A 3-percent drop in crude oil prices Thursday could be the first sign that energy's bubble is losing air in recognition of swelling U.S. inventories, analysts said.

While some analysts insist that high oil prices are here to stay, many believe energy futures reached the point the stock market did in early 2000 when the technology bubble burst when investors had ignored overblown stock prices in relation to company profits.

"The sky is falling," said Tim Evans, analyst with IFR Energy Services (search). "Sell sky."

"This is it. This is the dam break," said Ed Silliere, analyst with Energy Merchant Intermarket Futures (search). "I'd have to say the bull market is done."

Spiking oil prices have attracted enough imports to the U.S. shores in recent months to build stockpile levels to their highest since 2002 when oil prices were around $20 a barrel, to counter lingering fears of an imminent global supply shortage.

Oil prices have gone up 25 percent since the year began and stand 50 percent higher than they were a year ago.

Many analysts have predicted an end to the frenzy, which last week brought oil to a record near $60 a barrel.

Others say high prices for oil could be here for the long-term.

"I don't think we're going to see any significant or meaningful change any time soon," said Fadel Gheit, analyst with Oppenheimer & Co (search). "Oil prices will hang at their current levels or even go higher."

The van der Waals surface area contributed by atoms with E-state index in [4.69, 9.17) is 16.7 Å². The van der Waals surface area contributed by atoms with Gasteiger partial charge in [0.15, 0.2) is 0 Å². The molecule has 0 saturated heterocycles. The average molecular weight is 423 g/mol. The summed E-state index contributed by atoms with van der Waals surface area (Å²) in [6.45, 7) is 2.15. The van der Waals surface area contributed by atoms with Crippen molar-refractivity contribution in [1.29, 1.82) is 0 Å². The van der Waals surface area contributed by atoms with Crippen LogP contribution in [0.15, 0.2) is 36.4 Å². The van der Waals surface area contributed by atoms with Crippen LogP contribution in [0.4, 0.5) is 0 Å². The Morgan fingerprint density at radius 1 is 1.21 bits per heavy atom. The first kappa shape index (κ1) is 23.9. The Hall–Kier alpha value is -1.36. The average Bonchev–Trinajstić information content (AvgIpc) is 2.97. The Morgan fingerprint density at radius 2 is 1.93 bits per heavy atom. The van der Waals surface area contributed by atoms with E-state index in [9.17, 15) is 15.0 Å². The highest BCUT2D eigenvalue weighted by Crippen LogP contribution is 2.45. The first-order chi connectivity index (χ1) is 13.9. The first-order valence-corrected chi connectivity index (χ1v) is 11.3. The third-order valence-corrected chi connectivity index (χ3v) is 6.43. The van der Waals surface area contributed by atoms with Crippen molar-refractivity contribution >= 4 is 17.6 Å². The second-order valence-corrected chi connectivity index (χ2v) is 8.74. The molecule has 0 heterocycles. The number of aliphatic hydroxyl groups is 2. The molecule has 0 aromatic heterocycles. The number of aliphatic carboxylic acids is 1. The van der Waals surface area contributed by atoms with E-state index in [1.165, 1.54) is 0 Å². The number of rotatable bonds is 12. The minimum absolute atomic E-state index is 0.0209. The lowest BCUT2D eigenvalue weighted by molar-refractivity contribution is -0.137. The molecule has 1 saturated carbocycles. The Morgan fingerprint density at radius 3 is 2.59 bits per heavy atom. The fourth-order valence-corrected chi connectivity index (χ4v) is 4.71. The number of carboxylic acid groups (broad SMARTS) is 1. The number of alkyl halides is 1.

Fears of inability to quench the thirst of growing Chinese demand and the potential for terror attacks in oil producing countries have kept crude prices higher than the underlying supply-and-demand factors, Gheit said.

"A bubble is an unsustainable price situation," Gheit said. "That doesn't mean the bubble has to disappear. A bubble can last for a very long time. It can last 20 to 30 years."

China's oil consumption is expected to grow by 12 percent to 7.4 million barrels per day this year, the U.S. government said. It has become the world's second largest consumer of oil behind the United States.

Last week, analysts at Goldman Sachs (search) raised the upper end of their self-named "super spike" potential for crude oil, to up to $105 a barrel by 2007.

This prediction, the analysts' said, is linked to the fact that gasoline prices are lower when adjusted for inflation than they were in 1981, and that gasoline spending is not as large a part of the economy.

But that prediction has drawn some doubts.

"Without a cataclysmic attack on oil infrastructure, we're not going to get (to $105)," said Jason Schenker, analyst with Wachovia Bank.

"Even stating that crude could go to $105 is akin to the statements we saw in the late 1990s that the Dow was going to reach 20,000," Schenker said. The Dow index reached a top in January 2000 when it hit 11,750.

The United States, which consumes a quarter of the world's 83 million barrels of oil burned daily, has built supply of crude oil and gasoline are above normal, the federal government said this week.

Federal Reserve Chairman Alan Greenspan (search) Tuesday said high oil prices could eventually correct themselves lower by cutting demand and encouraging stockpiling.

If the bubble starts to burst, it could take time to deflate back to fair fundamental levels some have pegged in the $30 a barrel range.

It will take "several months to wring out the excess," said Evans.